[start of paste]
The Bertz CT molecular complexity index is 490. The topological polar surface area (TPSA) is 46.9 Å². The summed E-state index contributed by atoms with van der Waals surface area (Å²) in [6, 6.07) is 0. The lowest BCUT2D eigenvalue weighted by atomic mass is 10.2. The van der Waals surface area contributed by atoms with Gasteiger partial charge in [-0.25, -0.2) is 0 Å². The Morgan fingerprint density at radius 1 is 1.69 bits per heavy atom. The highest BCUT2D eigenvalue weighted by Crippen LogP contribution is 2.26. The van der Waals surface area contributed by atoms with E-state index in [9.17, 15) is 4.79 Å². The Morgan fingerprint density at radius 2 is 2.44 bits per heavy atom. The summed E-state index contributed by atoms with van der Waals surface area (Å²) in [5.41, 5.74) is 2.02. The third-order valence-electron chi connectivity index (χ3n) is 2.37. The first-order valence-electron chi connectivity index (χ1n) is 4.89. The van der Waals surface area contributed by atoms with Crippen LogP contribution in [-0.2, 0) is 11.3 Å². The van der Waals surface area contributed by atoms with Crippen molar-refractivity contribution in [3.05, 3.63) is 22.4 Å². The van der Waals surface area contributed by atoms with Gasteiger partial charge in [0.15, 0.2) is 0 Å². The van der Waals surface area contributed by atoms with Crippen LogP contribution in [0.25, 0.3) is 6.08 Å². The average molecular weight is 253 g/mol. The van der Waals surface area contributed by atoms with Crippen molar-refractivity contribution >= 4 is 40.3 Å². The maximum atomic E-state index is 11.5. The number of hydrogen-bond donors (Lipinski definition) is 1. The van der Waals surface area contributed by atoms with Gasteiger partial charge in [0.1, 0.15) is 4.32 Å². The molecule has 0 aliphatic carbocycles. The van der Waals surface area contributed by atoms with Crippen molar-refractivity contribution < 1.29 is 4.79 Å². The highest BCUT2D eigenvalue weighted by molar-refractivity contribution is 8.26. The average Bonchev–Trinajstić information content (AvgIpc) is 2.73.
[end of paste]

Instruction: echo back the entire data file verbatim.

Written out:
The Bertz CT molecular complexity index is 490. The topological polar surface area (TPSA) is 46.9 Å². The summed E-state index contributed by atoms with van der Waals surface area (Å²) in [6, 6.07) is 0. The lowest BCUT2D eigenvalue weighted by atomic mass is 10.2. The van der Waals surface area contributed by atoms with Gasteiger partial charge in [-0.25, -0.2) is 0 Å². The Morgan fingerprint density at radius 1 is 1.69 bits per heavy atom. The highest BCUT2D eigenvalue weighted by Crippen LogP contribution is 2.26. The van der Waals surface area contributed by atoms with E-state index in [9.17, 15) is 4.79 Å². The Morgan fingerprint density at radius 2 is 2.44 bits per heavy atom. The summed E-state index contributed by atoms with van der Waals surface area (Å²) in [5.41, 5.74) is 2.02. The third-order valence-electron chi connectivity index (χ3n) is 2.37. The first-order valence-electron chi connectivity index (χ1n) is 4.89. The van der Waals surface area contributed by atoms with Crippen LogP contribution in [-0.2, 0) is 11.3 Å². The van der Waals surface area contributed by atoms with Crippen molar-refractivity contribution in [3.05, 3.63) is 22.4 Å². The van der Waals surface area contributed by atoms with Gasteiger partial charge in [0.15, 0.2) is 0 Å². The van der Waals surface area contributed by atoms with Crippen LogP contribution in [0.25, 0.3) is 6.08 Å². The average molecular weight is 253 g/mol. The van der Waals surface area contributed by atoms with Crippen molar-refractivity contribution >= 4 is 40.3 Å². The maximum atomic E-state index is 11.5. The number of hydrogen-bond donors (Lipinski definition) is 1. The van der Waals surface area contributed by atoms with Gasteiger partial charge in [0.1, 0.15) is 4.32 Å². The molecule has 0 aliphatic carbocycles. The van der Waals surface area contributed by atoms with Crippen molar-refractivity contribution < 1.29 is 4.79 Å². The highest BCUT2D eigenvalue weighted by molar-refractivity contribution is 8.26. The average Bonchev–Trinajstić information content (AvgIpc) is 2.73.